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History and GovernmentCongressional BiographiesTennessee

William Farrand PROSSER

(1834-1911)

PROSSER, William Farrand, a Representative from Tennessee; born in Williamsport, Lycoming County, Pa., on March 16, 1834; received a limited schooling; taught school; studied law but never practiced; moved to California in 1854; engaged in mining; returned to Pennsylvania in 1861; entered the Union Army November 30, 1861, promoted through the ranks to colonel, and served throughout the Civil War; after the war settled on a farm near Nashville, Tenn.; elected to the State house of representatives, 1867-1869; elected as a Republican to the Forty-first Congress (March 4, 1869-March 3, 1871); unsuccessful candidate for reelection in 1870 to the Forty-second Congress; postmaster of Nashville 1872-1875; a director of the Tennessee, Edgefield & Kentucky Railroad; appointed in 1872 as one of the State commissioners to the Centennial Exposition at Philadelphia in 1876 and sent on a special mission in 1873 to assist in arranging participation of European countries in the exposition; published the Nashville Republican for several years; appointed by President Hayes in 1879 as special agent of the Interior Department for Oregon, Washington, and Idaho and moved to Washington in the same year; delegate to the first State constitutional convention of Washington; chairman of the State harbor line commission; mayor of North Yakima; city treasurer of Seattle 1908-1910; died in Seattle, Wash., September 23, 1911; interment in Lakeview Cemetery.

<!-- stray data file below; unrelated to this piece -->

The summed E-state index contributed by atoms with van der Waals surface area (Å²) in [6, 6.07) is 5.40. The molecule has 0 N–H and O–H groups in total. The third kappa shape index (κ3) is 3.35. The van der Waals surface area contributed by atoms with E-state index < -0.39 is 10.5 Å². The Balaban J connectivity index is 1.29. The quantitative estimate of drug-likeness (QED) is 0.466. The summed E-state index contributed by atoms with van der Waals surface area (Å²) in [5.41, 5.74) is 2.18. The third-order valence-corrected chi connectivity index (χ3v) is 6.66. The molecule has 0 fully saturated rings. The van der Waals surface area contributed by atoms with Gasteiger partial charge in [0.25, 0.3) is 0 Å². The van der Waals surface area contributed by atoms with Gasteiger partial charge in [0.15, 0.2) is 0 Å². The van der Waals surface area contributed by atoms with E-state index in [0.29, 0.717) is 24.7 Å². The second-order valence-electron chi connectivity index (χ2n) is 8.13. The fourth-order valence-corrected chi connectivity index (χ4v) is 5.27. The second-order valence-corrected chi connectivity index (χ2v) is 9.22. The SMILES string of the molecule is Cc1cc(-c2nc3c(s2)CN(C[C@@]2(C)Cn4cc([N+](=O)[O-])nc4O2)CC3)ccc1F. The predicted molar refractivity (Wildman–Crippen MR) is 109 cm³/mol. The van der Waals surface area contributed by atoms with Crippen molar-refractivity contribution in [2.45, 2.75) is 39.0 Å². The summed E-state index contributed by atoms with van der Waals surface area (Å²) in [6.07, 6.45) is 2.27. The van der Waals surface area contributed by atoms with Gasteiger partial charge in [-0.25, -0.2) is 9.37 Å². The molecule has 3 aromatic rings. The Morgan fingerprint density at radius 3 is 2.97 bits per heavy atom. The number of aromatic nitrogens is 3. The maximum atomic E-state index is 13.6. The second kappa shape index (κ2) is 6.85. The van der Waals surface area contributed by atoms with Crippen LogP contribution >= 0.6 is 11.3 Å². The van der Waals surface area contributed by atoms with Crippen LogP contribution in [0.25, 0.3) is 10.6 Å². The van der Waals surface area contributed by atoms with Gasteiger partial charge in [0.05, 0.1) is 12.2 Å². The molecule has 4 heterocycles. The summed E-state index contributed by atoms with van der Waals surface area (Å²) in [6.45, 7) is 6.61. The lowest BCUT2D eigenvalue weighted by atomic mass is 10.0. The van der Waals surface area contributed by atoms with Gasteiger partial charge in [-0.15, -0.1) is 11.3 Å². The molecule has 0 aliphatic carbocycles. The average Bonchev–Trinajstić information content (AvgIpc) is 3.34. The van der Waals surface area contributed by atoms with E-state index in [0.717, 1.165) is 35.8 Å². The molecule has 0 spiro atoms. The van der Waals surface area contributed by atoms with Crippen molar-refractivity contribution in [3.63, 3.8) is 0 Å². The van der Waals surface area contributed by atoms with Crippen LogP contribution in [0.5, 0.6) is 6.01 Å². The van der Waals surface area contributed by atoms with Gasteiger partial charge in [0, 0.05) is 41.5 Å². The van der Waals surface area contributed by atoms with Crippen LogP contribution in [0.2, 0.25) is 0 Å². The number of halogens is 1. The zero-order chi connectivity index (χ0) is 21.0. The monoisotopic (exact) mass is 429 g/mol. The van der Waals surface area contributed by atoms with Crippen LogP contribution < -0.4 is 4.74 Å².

Source: Biographical Directory of the United States Congress, 1771-Present

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